December 2, 1997 in Features

Airports Are Very Public Places For Private Emotions

By The Spokesman-Review
 

Some had done it once already.

Others were waiting for the last minute.

For family members of those leaving on Southwest Flight 537 Sunday morning, the moment was coming. Time to say goodbye.

You can see hugs and heartfelt handshakes at Spokane International Airport 365 days a year. But there’s something special about the Sunday after Thanksgiving. It’s a day for partings.

“We are expecting a completely full flight today,” a gate agent announced over the public address system there in the crowded A Concourse.

Several three-generation family clusters seemed to close in tighter.

Two babies were crying.

“Well, you still don’t have a plane yet,” a gray-haired woman said to a twentysomething man whose face looked a lot like hers.

“Maybe it’s on the other side of that thing,” he said.

Some stood or sat in silence. Others made nervous small talk.

“You going to have a busy day tomorrow?”

“Got everything?”

It wasn’t all inconsequential chatter, though. Airports are these incredibly public places. But they are where some of us say the things that matter in our private lives. Things like “Thank you,” and “I’m sorry.”

Soon, a few minutes before 10 a.m., it was time to board. The plane would make stops in Oakland, Los Angeles and Albuquerque. But first there was business to take care of in Spokane.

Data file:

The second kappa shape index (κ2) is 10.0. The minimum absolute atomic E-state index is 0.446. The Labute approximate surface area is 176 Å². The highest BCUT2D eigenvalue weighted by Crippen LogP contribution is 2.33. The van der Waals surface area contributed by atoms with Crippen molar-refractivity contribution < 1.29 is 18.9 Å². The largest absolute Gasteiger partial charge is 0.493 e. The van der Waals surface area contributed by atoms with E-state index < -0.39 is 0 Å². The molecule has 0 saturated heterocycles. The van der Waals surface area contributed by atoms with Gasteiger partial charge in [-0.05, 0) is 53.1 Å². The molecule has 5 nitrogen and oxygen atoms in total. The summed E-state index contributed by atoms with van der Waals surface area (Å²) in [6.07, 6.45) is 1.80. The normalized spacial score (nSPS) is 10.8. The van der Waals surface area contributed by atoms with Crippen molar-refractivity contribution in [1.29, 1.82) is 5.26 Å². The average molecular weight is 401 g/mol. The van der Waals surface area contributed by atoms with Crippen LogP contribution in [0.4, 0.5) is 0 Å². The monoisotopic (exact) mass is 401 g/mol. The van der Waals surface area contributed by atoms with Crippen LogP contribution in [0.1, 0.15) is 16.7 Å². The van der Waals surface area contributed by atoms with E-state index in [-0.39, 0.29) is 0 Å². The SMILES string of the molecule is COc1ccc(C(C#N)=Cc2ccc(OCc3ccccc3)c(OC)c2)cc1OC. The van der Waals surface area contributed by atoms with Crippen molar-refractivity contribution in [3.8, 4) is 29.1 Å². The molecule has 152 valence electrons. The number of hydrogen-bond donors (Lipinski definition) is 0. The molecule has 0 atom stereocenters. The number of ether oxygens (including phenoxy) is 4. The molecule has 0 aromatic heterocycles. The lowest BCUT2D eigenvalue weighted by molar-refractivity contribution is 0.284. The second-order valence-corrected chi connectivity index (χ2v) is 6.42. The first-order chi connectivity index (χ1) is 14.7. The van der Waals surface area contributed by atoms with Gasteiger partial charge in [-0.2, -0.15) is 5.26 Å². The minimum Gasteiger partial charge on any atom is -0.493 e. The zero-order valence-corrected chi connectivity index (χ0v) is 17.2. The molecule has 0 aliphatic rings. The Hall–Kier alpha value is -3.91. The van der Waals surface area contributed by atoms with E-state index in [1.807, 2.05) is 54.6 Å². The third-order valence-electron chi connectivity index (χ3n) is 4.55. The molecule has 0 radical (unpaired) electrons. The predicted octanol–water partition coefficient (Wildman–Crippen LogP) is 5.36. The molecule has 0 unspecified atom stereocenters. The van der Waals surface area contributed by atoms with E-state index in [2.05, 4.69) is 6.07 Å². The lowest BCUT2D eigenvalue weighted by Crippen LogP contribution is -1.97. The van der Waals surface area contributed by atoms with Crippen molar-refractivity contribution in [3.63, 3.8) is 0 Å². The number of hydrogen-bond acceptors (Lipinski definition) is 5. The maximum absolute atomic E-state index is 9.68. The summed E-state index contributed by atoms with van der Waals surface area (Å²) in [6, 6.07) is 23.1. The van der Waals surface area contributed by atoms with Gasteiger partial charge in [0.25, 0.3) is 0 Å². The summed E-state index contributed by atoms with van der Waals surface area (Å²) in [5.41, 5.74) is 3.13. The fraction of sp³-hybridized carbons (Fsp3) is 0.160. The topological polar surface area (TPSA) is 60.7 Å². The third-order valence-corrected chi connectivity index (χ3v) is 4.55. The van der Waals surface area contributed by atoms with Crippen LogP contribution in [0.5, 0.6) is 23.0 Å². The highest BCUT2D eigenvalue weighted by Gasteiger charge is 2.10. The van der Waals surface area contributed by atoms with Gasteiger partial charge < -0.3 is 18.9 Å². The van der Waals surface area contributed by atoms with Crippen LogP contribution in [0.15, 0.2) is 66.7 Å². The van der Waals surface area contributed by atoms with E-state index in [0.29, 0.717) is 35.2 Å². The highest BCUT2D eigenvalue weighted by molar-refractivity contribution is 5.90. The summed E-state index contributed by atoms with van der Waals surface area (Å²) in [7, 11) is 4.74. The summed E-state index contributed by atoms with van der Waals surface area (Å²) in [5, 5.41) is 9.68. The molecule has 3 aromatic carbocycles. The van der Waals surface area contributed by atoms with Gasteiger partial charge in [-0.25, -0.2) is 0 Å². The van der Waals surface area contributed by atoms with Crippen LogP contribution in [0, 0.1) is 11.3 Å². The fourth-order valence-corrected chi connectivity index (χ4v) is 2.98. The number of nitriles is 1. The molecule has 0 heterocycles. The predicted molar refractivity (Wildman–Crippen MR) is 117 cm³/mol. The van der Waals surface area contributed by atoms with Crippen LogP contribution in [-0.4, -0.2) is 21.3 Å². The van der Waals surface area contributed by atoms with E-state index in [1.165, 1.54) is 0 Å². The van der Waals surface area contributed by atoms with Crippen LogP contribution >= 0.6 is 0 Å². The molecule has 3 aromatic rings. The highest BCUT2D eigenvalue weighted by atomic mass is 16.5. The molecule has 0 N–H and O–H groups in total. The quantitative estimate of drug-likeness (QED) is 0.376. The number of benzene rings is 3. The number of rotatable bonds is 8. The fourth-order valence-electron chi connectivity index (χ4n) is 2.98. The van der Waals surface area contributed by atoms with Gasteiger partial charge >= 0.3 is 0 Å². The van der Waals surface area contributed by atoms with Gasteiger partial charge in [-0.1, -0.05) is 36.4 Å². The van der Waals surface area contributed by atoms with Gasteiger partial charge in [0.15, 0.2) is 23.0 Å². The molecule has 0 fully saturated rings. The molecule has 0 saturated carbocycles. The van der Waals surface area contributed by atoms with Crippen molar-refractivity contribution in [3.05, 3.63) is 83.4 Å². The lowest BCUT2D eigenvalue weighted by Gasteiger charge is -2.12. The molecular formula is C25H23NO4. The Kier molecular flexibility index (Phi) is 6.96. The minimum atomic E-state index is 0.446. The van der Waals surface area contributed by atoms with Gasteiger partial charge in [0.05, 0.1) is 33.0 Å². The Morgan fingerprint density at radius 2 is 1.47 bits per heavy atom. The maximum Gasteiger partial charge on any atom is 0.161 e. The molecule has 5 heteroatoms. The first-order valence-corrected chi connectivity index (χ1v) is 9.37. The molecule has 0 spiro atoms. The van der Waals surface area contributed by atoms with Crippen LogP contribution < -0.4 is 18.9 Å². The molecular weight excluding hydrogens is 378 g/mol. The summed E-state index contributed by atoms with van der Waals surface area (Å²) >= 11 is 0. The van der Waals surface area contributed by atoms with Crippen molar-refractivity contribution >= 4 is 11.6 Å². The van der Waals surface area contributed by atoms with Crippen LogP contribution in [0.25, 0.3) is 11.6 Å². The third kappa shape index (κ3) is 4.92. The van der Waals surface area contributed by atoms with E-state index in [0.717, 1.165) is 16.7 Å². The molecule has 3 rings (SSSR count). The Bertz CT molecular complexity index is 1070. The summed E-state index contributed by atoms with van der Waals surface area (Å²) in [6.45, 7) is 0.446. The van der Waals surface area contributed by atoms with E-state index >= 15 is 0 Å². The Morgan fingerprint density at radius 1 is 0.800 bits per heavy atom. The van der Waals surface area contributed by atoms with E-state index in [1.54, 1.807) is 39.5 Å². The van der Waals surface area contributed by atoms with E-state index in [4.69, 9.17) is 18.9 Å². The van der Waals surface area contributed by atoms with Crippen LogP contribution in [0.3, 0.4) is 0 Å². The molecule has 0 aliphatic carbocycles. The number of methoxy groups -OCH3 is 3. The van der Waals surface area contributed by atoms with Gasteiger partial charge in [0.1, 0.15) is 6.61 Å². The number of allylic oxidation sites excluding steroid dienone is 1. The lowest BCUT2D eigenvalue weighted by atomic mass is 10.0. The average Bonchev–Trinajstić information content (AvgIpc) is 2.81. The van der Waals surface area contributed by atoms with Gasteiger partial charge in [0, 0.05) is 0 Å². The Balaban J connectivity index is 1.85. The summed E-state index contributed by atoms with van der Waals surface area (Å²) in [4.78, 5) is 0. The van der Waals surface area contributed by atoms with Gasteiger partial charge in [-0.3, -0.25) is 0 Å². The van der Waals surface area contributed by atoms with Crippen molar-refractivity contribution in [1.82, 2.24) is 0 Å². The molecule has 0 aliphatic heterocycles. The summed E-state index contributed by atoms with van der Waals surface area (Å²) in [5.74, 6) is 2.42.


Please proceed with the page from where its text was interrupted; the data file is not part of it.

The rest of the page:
A young man with a ponytail and a wispy goatee held out a hand to shake with a man who looked to be his father. The older man ignored the extended hand and moved in for a hug. Both embraced as if putting a loving punctuation mark on a long, personal conversation.

A man with the telltale facial characteristics of a common developmental disability had tears in his eyes as he hugged a woman who looked to be about 35. His sister? When they pulled apart, she dabbed her eyes with the back of her hand.

The guy whose mom had been unable to see where the brown Southwest jet was parked cleared his throat. “This is going to be a zoo here pretty soon,” he said. “So why don’t I let you … uh.”

His mom nodded. They stood and hugged. His mom patted him on the back while she had him in her arms.

“I love you,” she said.

“I love you, too,” he answered.

Lots of families don’t get along. We all know that. But for a moment Sunday morning, affection was just about all you could see.

“Study hard,” a man in a Mariners cap called to a college-age girl walking toward the jetway.

She looked back at him and smiled.

, DataTimes MEMO: Being There is a weekly feature that visits Inland Northwest gatherings.

Being There is a weekly feature that visits Inland Northwest gatherings.


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